For what you see and hear depends on a good deal on where you are standing: it also depends on what sort of person you are.
Oft quoted line. And accurate, I say.
The other day Ryan and I were discussing literary systems of space/time travel and he referenced the puddles and rings and The Wood Between the Worlds that C.S. Lewis wrote into this book, so I read to review how it was done.
Travel bags aside, I really like this story for varieties of reasons. For one thing, it’s pretty funny in places. I mean – the scene where the creatures plant uncle Andrew like a tree!? So GREAT. “There was some dispute as to which way up Uncle Andrew ought to be put into the hole, and he had a very narrow escape from being put in head foremost.”
One of my favorite scenes in this story is when the ragged band of characters – Digory, Polly, Uncle Andrew, Strawberry, and the Witch – find themselves together and bewildered, having just transported from a chaotic skirmish in the world we know and now suddenly find themselves stranded in a world we don’t. And neither do they. It is dark and unnerving there and their conversation is filled with confusion and fear and frustration as they try to sort it out and decide what to do next. It is in this predicament that they begin to hear a faint and far off voice. Singing. They all shut up and listen. “It was very far away and Digory found it hard to decide from what direction it was coming. Sometimes it seemed to come from all directions at once. Sometimes he almost thought it was coming out of the earth beneath them. Its lower notes were deep enough to be the voice of the earth herself. There were no words. There was hardly even a tune. But it was, beyond comparison, the most beautiful noise he had ever heard.” The scene builds, light comes in, forms take shape. Aslan appears. And C.S. Lewis writes Narnia into being. A beautiful creation story.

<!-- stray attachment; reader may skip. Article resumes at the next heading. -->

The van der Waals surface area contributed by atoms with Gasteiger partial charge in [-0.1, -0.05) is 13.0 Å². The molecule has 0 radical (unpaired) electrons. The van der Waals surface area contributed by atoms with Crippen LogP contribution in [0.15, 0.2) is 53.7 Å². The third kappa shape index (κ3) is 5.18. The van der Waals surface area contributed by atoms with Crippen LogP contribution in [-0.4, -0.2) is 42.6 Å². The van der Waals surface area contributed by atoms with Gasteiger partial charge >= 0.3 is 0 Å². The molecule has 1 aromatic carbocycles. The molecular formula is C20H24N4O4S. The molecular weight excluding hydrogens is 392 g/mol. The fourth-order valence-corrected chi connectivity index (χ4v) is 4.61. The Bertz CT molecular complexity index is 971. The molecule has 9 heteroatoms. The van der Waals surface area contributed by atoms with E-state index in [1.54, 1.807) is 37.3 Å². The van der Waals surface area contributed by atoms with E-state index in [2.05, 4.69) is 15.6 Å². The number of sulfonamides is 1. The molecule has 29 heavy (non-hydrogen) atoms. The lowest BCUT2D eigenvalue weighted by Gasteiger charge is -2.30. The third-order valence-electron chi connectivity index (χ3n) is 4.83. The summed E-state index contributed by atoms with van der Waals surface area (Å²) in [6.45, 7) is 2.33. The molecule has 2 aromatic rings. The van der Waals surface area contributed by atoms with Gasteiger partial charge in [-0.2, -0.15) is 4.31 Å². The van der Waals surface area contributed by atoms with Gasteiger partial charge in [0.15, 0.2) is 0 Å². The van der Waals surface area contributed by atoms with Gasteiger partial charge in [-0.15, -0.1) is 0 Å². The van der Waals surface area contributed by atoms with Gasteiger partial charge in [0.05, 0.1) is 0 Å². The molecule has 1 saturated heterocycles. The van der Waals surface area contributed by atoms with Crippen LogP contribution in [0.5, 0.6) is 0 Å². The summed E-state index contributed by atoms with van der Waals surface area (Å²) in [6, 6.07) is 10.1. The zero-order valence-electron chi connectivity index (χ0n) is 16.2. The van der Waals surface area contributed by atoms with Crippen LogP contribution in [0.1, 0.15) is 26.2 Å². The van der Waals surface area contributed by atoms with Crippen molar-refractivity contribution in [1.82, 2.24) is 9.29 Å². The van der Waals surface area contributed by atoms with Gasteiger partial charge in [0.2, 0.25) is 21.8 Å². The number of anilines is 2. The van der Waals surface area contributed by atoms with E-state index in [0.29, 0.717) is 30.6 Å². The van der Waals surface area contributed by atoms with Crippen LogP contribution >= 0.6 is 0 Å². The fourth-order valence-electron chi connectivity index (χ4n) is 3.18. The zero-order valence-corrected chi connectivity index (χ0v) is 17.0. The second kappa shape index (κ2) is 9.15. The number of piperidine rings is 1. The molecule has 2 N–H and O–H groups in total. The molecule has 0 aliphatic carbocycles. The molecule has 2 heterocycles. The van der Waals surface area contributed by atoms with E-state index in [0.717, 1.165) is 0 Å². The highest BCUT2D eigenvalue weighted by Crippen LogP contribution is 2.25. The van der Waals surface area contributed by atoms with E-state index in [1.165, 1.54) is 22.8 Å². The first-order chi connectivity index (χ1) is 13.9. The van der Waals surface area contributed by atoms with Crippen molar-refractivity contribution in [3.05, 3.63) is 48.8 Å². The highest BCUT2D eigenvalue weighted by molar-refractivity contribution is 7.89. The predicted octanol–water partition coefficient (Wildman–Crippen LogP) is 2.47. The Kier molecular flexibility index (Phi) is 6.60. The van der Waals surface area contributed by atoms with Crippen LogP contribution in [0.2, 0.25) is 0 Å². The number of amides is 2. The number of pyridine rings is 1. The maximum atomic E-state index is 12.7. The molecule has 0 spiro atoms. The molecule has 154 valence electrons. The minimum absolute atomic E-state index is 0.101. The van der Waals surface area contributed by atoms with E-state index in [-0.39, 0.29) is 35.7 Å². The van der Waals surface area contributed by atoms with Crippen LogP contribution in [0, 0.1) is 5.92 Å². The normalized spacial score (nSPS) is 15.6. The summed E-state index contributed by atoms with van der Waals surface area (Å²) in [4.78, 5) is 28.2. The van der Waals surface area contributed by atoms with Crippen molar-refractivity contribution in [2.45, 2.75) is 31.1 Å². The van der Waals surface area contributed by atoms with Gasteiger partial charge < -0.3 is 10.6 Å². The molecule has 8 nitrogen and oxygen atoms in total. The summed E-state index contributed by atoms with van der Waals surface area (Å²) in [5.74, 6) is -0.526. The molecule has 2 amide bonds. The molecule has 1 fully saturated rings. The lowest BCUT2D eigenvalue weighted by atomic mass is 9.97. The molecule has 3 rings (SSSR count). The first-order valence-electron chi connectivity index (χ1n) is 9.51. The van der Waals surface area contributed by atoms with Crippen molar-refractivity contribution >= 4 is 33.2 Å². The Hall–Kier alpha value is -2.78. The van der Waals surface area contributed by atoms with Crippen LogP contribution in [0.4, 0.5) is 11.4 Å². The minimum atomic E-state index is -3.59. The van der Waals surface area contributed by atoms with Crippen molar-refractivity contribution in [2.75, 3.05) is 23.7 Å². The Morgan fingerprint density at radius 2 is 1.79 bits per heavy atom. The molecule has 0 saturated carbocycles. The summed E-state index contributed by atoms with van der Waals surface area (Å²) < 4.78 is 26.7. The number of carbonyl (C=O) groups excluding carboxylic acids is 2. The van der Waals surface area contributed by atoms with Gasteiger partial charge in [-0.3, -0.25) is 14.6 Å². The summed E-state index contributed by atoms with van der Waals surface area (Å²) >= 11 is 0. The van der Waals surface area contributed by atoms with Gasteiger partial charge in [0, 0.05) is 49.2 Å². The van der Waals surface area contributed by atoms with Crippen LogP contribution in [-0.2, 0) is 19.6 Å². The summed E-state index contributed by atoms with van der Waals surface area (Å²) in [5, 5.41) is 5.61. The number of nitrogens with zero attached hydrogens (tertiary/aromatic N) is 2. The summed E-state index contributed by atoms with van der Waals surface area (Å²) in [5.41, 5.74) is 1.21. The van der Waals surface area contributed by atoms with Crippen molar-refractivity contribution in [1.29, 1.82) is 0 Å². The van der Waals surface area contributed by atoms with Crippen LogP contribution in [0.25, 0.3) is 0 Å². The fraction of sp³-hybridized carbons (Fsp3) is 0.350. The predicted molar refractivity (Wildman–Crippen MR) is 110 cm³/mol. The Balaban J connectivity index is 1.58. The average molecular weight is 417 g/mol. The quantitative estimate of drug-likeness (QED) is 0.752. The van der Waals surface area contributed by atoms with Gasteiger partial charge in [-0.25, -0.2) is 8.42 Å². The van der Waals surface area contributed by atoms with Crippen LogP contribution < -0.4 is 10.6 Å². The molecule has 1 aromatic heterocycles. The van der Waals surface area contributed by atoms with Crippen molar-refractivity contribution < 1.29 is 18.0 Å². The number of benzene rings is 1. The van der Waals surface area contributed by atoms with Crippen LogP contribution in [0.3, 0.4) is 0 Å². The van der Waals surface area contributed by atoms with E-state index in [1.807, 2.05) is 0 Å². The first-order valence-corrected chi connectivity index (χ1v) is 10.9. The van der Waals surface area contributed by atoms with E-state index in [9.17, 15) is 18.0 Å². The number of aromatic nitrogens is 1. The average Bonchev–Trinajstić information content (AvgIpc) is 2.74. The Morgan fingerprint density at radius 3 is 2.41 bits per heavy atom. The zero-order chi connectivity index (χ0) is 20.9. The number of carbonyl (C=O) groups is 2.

Another highlight for me is the exchange between Aslan and Strawberry, the common horse, when Aslan offers Strawberry wings and Strawberry dares to believe and accept. In that scene, Aslan gives Strawberry a new name, “And then, just as the beasts had burst out from the earth, there burst out from the shoulders of Fledge wings that spread and grew, larger than eagles’, larger than swans’, larger than angels’ wings in church windows. The feathers shone chestnut color and copper color. He gave a great sweep with them and leaped into the air.”
The last point for my reflections here, now, is an appreciation for the way C.S. Lewis wrote in such a depth of knowing that Aslan shares in Digory’s grief and the hope with regard to Digory’s sick mother. At the end of the story Aslan sends Digory home from Narnia with an apple from the magical protection tree saying, “What I give you now will bring joy. It will not, in your world, give endless life, but it will heal.” There is some hard truth here. And it is good.
Closing this book, I can’t help but think….as we sort through chaos, working to find our way through this world where we live, may we also have eyes to see and ears to hear. And dare to believe.